This section is from the book "Practical Dietetics With Special Reference To Diet In Disease", by William Gilman Thompson. Also available from Amazon: Practical Dietetics with Special Reference to Diet in Disease.
The stools become more frequent and serous. They are almost continuous, and enormous quantities of fluid are rapidly drained from the system, in which whitish flakes of desquamated intestinal epithelium are suspended. Sometimes they contain blood. As much as two quarts of fluid may be discharged in a single evacuation. Nausea and epigastric distress occur with projectile vomiting of fluid, which exceeds in quantity that which is drunk. Intense abdominal cramps follow and extend down the legs. The patient rapidly emaciates, and the feebleness and prostration are extreme. There is a cold clammy perspiration, and in a few hours the victim passes into collapse. Active efforts must be made to stop the vomiting and diarrhoea. The abdomen must be incased in flannel, and turpentine stupes are of service if the cramps are severe. A mustard paste may be placed over the epigastrium, and a hypodermic injection of morphine is required. Cracked ice, cold lime water, iced champagne and carbonic-acid water, iced fresh lime juice in Vichy, weak cold brandy and Seltzer, or plain soda - are all good remedies which should be offered in very small doses every five or ten minutes. Strong black coffee may be tried. The thirst may be assuaged by dilute hydrochloric acid or lemon juice in water.
A little fluid held in the mouth for a few minutes sometimes affords more relief of this symptom than larger quantities swallowed. It is worse than useless to attempt to give even predigested milk while the vomiting and diarrhoea continue.
In both the second stage and in the third stage of collapse the best results are obtained by the method of hypoder-moclysis - that is, of hypodermic injections into the thighs and sides of the abdominal wall of large quantities of normal salt solution made by dissolving 60 grains (a scant teaspoonful) of salt to the pint of boiled water. The injections are given at the temperature of the blood, and the entire quantity may be used in the course of half an hour. The salt solution replaces to some extent the fluid drained by the serous diarrhoea and emesis, restores the blood pressure and equilibrium of the circulation, and almost immediately relieves the thirst.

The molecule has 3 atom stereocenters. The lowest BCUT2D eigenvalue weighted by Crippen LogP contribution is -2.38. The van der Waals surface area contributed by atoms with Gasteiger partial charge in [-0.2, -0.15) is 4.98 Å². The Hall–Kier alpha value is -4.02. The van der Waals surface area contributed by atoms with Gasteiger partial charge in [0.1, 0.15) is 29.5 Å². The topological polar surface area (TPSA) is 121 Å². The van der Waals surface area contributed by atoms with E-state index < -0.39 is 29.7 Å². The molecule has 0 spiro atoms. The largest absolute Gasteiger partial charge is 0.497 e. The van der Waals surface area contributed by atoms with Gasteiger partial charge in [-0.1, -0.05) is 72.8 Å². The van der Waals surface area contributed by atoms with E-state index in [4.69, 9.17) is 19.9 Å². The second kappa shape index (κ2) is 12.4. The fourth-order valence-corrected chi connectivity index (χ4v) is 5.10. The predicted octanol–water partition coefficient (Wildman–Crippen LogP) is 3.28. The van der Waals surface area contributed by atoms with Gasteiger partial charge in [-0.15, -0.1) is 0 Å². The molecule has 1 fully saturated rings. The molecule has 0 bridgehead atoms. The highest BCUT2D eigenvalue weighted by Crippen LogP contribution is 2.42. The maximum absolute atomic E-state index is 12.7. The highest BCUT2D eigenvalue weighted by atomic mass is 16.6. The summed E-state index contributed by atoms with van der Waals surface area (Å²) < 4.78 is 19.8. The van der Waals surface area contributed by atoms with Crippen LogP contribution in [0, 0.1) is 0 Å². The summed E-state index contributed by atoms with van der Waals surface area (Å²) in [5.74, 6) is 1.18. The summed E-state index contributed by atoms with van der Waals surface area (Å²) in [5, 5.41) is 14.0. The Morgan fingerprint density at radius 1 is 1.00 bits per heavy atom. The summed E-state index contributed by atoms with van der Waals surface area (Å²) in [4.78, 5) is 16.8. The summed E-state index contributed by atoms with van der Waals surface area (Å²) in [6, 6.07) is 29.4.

If vomiting ceases and the symptoms of collapse abate, a little fluid nourishment must be very slowly and cautiously tried. A teaspoonful or two of pancreatinised milk, koumiss, Liebig's or Valentine's meat extract, or fresh beef juice is first given. If this is retained, the dose is to be repeated and continued by increasing the quantity and diminishing the frequency of administration as the patient improves. The stomach remains feeble and irritable for many days, and for a week or two it may be necessary to limit the diet to predigested milk, beef albumoses, nutritious broths, egg 31 albumen in diluted brandy, and champagne. The further dietetic treatment may be conducted in the manner of that of the convalescence of typhoid fever (p. 440).